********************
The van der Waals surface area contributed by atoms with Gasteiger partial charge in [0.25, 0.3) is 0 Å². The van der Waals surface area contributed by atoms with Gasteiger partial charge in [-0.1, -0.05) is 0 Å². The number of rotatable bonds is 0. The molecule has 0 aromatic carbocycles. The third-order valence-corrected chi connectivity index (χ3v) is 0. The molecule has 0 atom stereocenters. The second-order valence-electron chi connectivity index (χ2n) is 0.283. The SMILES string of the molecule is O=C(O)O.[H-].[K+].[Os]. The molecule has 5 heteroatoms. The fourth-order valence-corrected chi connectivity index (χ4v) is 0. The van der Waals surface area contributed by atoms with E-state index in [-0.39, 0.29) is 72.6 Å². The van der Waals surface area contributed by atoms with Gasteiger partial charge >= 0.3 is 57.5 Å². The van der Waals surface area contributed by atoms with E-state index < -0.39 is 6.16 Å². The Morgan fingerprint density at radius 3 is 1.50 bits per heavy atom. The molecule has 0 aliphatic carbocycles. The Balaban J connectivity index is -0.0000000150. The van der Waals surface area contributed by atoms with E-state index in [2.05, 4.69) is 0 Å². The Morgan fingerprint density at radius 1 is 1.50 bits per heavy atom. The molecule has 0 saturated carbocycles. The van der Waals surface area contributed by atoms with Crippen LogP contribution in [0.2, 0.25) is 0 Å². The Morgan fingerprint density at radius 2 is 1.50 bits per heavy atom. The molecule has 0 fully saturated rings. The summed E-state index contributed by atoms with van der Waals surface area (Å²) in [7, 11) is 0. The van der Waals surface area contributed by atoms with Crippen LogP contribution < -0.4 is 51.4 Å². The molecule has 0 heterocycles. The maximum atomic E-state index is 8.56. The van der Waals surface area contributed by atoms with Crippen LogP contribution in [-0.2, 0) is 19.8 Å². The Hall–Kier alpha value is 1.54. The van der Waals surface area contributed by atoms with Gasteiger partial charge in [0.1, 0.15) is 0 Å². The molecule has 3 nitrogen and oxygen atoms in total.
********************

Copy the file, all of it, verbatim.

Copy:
The van der Waals surface area contributed by atoms with Gasteiger partial charge in [0.25, 0.3) is 0 Å². The van der Waals surface area contributed by atoms with Gasteiger partial charge in [-0.1, -0.05) is 0 Å². The number of rotatable bonds is 0. The molecule has 0 aromatic carbocycles. The third-order valence-corrected chi connectivity index (χ3v) is 0. The molecule has 0 atom stereocenters. The second-order valence-electron chi connectivity index (χ2n) is 0.283. The SMILES string of the molecule is O=C(O)O.[H-].[K+].[Os]. The molecule has 5 heteroatoms. The fourth-order valence-corrected chi connectivity index (χ4v) is 0. The van der Waals surface area contributed by atoms with E-state index in [-0.39, 0.29) is 72.6 Å². The van der Waals surface area contributed by atoms with Gasteiger partial charge >= 0.3 is 57.5 Å². The van der Waals surface area contributed by atoms with E-state index < -0.39 is 6.16 Å². The Morgan fingerprint density at radius 3 is 1.50 bits per heavy atom. The molecule has 0 aliphatic carbocycles. The Balaban J connectivity index is -0.0000000150. The van der Waals surface area contributed by atoms with E-state index in [2.05, 4.69) is 0 Å². The Morgan fingerprint density at radius 1 is 1.50 bits per heavy atom. The molecule has 0 saturated carbocycles. The van der Waals surface area contributed by atoms with Crippen LogP contribution in [0.2, 0.25) is 0 Å². The Morgan fingerprint density at radius 2 is 1.50 bits per heavy atom. The molecule has 0 fully saturated rings. The summed E-state index contributed by atoms with van der Waals surface area (Å²) in [7, 11) is 0. The van der Waals surface area contributed by atoms with Crippen LogP contribution < -0.4 is 51.4 Å². The molecule has 0 heterocycles. The maximum atomic E-state index is 8.56. The van der Waals surface area contributed by atoms with Crippen LogP contribution in [-0.2, 0) is 19.8 Å². The Hall–Kier alpha value is 1.54. The van der Waals surface area contributed by atoms with Gasteiger partial charge in [0.1, 0.15) is 0 Å². The molecule has 3 nitrogen and oxygen atoms in total.